When the Ralph Rinzler Folklife Archives and Collections closed to the public on October 1, 2018, Center staff anticipated that it would reopen within the next twelve months after completing three major objectives:
- Replace with more reliable equipment the five failing air-conditioning units that regularly leaked onto the open shelves that housed the archival collections.
- Replace all that open shelving with state-of-the-art cabinetry designed for archival preservation.
- Label and barcode approximately 4,400 archival boxes in the Rinzler Archives—containing hundreds of thousands of photographs, 2,000+ cubic feet of manuscripts and business records, and more than 80,000 unique, fragile audiovisual media items—to make them more secure, traceable, and accessible.
On one hand, this was a construction project. But it was also a cultural project that was key to the Center’s strategic goals and its vision of sustaining the world’s cultural diversity. As Greg Adams, interim director of the Archives explained, “if we did not do this work, we would lose our entire foundation about what it means to build understanding, strengthen communities, and reinforce our shared humanity. If we are supposed to contribute to sustaining the world’s cultural diversity, then that means we also have a responsibility to physically care for, to digitize, to manage, and to make accessible those essential elements of our collections. That is embedded in the DNA of why we do what we do.”
To realize those goals, Center staff needed to carefully move and track every single item from the Archives into temporary storage, after first calculating where there might be available space, and also determining where to store the archival materials that Smithsonian Folkways staff members might need to consult as part of their ongoing processes of production, digitization, and royalty payments. As the collection outgrew the space many years ago, and as Folkways continues to acquire other record labels and researchers generate new materials, Archives staff had to determine which boxes should be managed in offsite facilities. The majority would move back into that same physical space after it was renovated and upgraded.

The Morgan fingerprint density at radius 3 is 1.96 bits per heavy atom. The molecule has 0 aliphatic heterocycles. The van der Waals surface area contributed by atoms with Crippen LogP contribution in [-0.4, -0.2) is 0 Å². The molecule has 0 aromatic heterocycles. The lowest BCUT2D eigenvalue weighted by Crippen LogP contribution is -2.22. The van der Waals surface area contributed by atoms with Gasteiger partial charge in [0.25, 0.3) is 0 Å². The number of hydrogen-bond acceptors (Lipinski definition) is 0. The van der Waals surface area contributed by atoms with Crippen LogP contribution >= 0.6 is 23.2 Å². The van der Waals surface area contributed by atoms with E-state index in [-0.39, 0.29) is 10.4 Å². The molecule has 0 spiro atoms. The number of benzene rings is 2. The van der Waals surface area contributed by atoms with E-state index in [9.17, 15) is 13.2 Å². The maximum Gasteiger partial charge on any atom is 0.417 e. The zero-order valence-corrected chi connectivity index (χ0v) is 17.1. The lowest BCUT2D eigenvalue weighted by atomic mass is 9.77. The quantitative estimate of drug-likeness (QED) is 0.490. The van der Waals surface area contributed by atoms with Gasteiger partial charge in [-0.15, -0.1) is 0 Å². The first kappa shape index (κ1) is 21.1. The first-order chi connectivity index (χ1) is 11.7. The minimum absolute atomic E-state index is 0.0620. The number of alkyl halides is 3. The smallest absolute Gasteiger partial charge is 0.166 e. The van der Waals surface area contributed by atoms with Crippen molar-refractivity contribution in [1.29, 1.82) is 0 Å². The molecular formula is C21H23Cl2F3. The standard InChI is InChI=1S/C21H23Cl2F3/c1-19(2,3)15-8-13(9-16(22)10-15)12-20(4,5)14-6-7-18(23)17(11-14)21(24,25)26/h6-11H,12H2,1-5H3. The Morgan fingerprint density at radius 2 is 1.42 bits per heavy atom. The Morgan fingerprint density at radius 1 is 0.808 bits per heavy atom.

Not surprisingly, the job of renovating and upgrading the Archives took slightly longer than twelve months to complete. But by March 2020, the Archives was ready for the return of its 4,400 boxes. A contractor to help with the move was already on her way from North Carolina to Washington, D.C., but . . . the coronavirus pandemic had other plans. The contractor had to turn back after hearing that the Smithsonian had suddenly closed its doors.
The return of the archival materials finally began in June 2020, with the largest tranche of boxes—approximately 3,600—placed inside new cabinetry underneath an entirely new system for heating, ventilation, and air conditioning. However, the Smithsonian—like much of the world—was still largely in isolation. It took another two years for the Archives to welcome its first outside researcher—an American studies professor from George Washington University, followed by others, including a PhD candidate from University of California, Santa Barbara, and a fellow from the International Information and Networking Center for Intangible Cultural Heritage in the Asia-Pacific Region. The Archives is now open by appointment Monday through Friday, 10 a.m. to 5 p.m., except for federal holidays.
“In too many places around the world, archives are treated as after thoughts and collections are left to languish in spaces that do not support their long-term care,” Adams observed. “But this construction project demonstrated the Smithsonian’s commitment to collections care excellence.” Getting the job done, according to Adams, took even more than the proverbial village. “It took almost a city.”
Playing key roles with Center staff were more than a hundred people from a dozen different Smithsonian units and external partners, including Boston Properties, Gibbs Contracting, HBW Construction, Smithsonian Libraries and Archives, Smithsonian Office of Facilities Management and Reliability, Smithsonian Office of Planning, Design, and Construction, Smithsonian Office of Protection Services, Smithsonian Office of Safety, Health, and Environmental Management, Spacesaver Interiors, and WJ Architects. Funding for the project came from Smithsonian Office of Planning, Management, and Budget and the Smithsonian National Collections Program’s Collections Care Initiative.
James Deutsch is a curator at the Center for Folklife and Cultural Heritage. He has used the rich resources of the Rinzler Archives to conduct research on many different projects, several of which have previously appeared in Folklife Magazine.